Searching for a Win-Win-Win: Rethinking Energy Crisis Solutions in West Africa
by Johnny J. Wandasan, Karie Hawk and Michael J. Cheatham
On March 9, 2017, venture magnate Elon Musk sent shockwaves through the energy production world. With a simple tweet, Musk accepted an unprecedented challenge from fellow billionaire Michael Cannon-Brookes in response to rolling blackouts experienced in South Australia—100 megawatts (mW) of power installed and working 100 days from contract or it is free. In the U.S., where electricity is a ubiquitous commodity, Musk’s bold assertion garnered a mild reaction. However, the implications of Musk’s system to provide clean, renewable, and affordable energy should not be understated. Power diffusion of electricity-producing technology is an essential element to meeting modern energy needs and achieving U.S. National Security Strategy (NSS) goals.
The U.S.’s desire for a stable Africa is a consistent NSS theme. Shaping Africa’s stability ensures foundations for peace, security, prosperity, and improved democratic governance and the rule of law in a dynamic region. The U.S. employs a variety of foreign aid hard and soft power instruments to achieve its interests. In vulnerable regions within Africa, soft power—the ability to influence others to do what is in our interests without the use of “sticks” and “carrots” associated with traditional national instruments of power—is more advantageous to gaining and maintaining a positive U.S. narrative than traditional hard power. A prime example of innovative U.S. soft power in Africa is the Millennium Challenge Corporation’s (MCC) efforts to increase energy production in the West African nation Liberia.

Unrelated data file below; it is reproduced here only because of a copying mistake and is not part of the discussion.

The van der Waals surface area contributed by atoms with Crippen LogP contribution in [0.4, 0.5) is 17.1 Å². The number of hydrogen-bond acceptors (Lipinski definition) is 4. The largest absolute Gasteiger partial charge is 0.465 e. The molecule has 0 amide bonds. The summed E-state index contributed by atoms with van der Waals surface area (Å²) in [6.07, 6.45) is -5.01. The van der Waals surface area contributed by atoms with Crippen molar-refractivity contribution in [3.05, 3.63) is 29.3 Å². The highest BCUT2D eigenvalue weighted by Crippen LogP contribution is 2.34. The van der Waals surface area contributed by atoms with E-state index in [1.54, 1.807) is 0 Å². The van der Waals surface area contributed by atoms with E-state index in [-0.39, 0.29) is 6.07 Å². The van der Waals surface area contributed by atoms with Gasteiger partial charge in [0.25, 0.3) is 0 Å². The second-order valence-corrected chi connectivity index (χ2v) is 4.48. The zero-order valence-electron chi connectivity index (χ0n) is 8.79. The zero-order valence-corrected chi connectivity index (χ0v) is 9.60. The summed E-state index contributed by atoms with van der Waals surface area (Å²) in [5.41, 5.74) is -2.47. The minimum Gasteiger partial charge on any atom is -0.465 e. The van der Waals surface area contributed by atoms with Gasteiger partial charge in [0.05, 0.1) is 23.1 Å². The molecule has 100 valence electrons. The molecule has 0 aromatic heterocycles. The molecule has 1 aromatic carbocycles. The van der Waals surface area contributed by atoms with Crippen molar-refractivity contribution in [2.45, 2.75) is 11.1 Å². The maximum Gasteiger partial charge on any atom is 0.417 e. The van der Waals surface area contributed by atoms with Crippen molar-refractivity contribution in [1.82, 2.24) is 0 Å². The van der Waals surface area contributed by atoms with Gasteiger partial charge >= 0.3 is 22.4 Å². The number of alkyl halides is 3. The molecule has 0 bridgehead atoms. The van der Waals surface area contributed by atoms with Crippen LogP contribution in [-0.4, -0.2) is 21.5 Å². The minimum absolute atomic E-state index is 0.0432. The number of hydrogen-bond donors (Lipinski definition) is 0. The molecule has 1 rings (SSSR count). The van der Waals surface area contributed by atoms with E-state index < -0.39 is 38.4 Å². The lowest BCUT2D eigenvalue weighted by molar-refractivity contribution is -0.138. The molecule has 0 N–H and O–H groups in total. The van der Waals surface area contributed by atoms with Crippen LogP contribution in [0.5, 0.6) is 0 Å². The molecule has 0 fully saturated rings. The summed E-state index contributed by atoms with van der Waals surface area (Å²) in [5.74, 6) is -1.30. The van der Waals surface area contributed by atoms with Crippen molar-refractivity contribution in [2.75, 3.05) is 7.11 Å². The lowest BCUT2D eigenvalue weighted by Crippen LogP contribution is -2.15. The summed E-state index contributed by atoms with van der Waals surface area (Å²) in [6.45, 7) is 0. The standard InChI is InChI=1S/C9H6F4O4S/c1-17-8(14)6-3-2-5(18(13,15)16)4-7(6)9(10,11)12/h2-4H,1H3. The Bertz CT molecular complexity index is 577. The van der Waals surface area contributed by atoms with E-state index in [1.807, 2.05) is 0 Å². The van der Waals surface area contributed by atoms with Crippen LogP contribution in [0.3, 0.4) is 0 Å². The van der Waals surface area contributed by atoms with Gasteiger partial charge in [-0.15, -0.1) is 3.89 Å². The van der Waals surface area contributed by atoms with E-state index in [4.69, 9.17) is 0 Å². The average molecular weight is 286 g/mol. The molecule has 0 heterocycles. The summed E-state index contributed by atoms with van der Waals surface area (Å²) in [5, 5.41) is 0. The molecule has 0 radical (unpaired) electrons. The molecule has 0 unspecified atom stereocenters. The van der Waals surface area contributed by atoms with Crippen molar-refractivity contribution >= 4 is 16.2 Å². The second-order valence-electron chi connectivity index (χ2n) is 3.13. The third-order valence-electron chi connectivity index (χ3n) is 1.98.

The “Liberia Compact” is a $257 million, Liberia-focused, MCC-led effort designed to encourage economic growth and reduce poverty in Liberia through three separate but mutually-supportive goals…
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| About the Authors:
Major Johnny J. Wandasan is an aviation officer in the Hawaii Army National Guard. He holds a Bachelor of Science degree in Business Administration from Hawaii Pacific University and a Master of Military Art and Science degree in Strategic Studies from the U.S. Army Command and General Staff College, where he was a graduate of the West Africa/Liberia Scholars Program.
Major Karie Hawk holds a master’s degree in Intelligence Studies from American Military University, is a recent graduate of The U.S. Army Command and General Staff Officer Course, and member of the Alaska Army National Guard. She enjoys finding alternative solutions to complex problems, reading, gardening, and spending time with her family.
Major Michael J. Cheatham, U.S. Air Force, is the Commander, 374th Security Forces Squadron, Yokota Air Base, Japan. He holds a B.A. from the University of Arkansas and a Master of Military Art and Science degree from the U.S. Army Command and General Staff College, Fort Leavenworth, Kansas.